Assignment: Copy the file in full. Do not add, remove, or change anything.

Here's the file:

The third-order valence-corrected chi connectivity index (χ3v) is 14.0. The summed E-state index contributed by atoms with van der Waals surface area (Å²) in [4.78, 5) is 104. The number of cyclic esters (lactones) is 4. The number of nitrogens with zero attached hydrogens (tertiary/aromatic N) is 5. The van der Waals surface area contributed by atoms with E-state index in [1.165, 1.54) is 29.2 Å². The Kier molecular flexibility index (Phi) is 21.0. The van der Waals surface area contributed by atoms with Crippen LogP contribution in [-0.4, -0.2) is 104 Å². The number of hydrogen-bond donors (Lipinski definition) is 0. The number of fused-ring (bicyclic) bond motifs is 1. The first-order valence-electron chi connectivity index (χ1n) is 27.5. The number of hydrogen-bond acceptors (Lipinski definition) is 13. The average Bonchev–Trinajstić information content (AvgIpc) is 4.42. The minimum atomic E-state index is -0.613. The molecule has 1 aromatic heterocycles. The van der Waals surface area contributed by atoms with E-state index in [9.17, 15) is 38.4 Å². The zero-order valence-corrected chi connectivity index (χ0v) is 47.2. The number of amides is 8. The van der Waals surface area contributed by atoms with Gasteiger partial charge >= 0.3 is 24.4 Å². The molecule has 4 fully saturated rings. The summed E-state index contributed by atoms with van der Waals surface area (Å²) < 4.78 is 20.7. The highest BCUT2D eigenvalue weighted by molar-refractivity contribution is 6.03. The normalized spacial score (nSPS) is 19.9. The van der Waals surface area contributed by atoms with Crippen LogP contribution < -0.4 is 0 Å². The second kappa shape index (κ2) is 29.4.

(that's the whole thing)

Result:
The third-order valence-corrected chi connectivity index (χ3v) is 14.0. The summed E-state index contributed by atoms with van der Waals surface area (Å²) in [4.78, 5) is 104. The number of cyclic esters (lactones) is 4. The number of nitrogens with zero attached hydrogens (tertiary/aromatic N) is 5. The van der Waals surface area contributed by atoms with E-state index in [1.165, 1.54) is 29.2 Å². The Kier molecular flexibility index (Phi) is 21.0. The van der Waals surface area contributed by atoms with Crippen LogP contribution in [-0.4, -0.2) is 104 Å². The number of hydrogen-bond donors (Lipinski definition) is 0. The number of fused-ring (bicyclic) bond motifs is 1. The first-order valence-electron chi connectivity index (χ1n) is 27.5. The number of hydrogen-bond acceptors (Lipinski definition) is 13. The average Bonchev–Trinajstić information content (AvgIpc) is 4.42. The minimum atomic E-state index is -0.613. The molecule has 1 aromatic heterocycles. The van der Waals surface area contributed by atoms with E-state index in [9.17, 15) is 38.4 Å². The zero-order valence-corrected chi connectivity index (χ0v) is 47.2. The number of amides is 8. The van der Waals surface area contributed by atoms with Gasteiger partial charge >= 0.3 is 24.4 Å². The molecule has 4 fully saturated rings. The summed E-state index contributed by atoms with van der Waals surface area (Å²) < 4.78 is 20.7. The highest BCUT2D eigenvalue weighted by molar-refractivity contribution is 6.03. The normalized spacial score (nSPS) is 19.9. The van der Waals surface area contributed by atoms with Crippen LogP contribution < -0.4 is 0 Å². The second kappa shape index (κ2) is 29.4.